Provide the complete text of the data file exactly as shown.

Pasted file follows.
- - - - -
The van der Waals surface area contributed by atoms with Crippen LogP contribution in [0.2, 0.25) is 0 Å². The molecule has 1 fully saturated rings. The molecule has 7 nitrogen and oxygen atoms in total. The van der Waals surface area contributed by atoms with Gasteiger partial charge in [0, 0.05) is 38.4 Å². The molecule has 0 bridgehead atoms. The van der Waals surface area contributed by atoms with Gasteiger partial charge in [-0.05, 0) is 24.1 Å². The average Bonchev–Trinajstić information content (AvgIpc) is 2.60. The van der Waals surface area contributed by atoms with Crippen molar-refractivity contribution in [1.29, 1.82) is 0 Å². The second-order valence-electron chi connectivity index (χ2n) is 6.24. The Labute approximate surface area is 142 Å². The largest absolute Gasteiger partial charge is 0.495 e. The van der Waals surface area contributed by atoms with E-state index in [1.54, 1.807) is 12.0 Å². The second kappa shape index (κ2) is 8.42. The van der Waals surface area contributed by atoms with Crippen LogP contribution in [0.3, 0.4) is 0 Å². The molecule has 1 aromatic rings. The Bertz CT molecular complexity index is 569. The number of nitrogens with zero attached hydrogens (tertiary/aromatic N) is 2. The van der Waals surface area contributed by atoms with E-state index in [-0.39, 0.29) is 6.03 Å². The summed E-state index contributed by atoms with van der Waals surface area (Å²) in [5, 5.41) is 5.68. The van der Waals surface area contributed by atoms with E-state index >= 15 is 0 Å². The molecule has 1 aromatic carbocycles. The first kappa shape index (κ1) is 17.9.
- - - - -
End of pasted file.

The van der Waals surface area contributed by atoms with Crippen LogP contribution in [0.2, 0.25) is 0 Å². The molecule has 1 fully saturated rings. The molecule has 7 nitrogen and oxygen atoms in total. The van der Waals surface area contributed by atoms with Gasteiger partial charge in [0, 0.05) is 38.4 Å². The molecule has 0 bridgehead atoms. The van der Waals surface area contributed by atoms with Gasteiger partial charge in [-0.05, 0) is 24.1 Å². The average Bonchev–Trinajstić information content (AvgIpc) is 2.60. The van der Waals surface area contributed by atoms with Crippen molar-refractivity contribution in [1.29, 1.82) is 0 Å². The second-order valence-electron chi connectivity index (χ2n) is 6.24. The Labute approximate surface area is 142 Å². The largest absolute Gasteiger partial charge is 0.495 e. The van der Waals surface area contributed by atoms with E-state index in [1.54, 1.807) is 12.0 Å². The second kappa shape index (κ2) is 8.42. The van der Waals surface area contributed by atoms with Crippen LogP contribution in [0.3, 0.4) is 0 Å². The molecule has 1 aromatic rings. The Bertz CT molecular complexity index is 569. The number of nitrogens with zero attached hydrogens (tertiary/aromatic N) is 2. The van der Waals surface area contributed by atoms with E-state index in [-0.39, 0.29) is 6.03 Å². The summed E-state index contributed by atoms with van der Waals surface area (Å²) in [5, 5.41) is 5.68. The van der Waals surface area contributed by atoms with E-state index >= 15 is 0 Å². The molecule has 1 aromatic carbocycles. The first kappa shape index (κ1) is 17.9.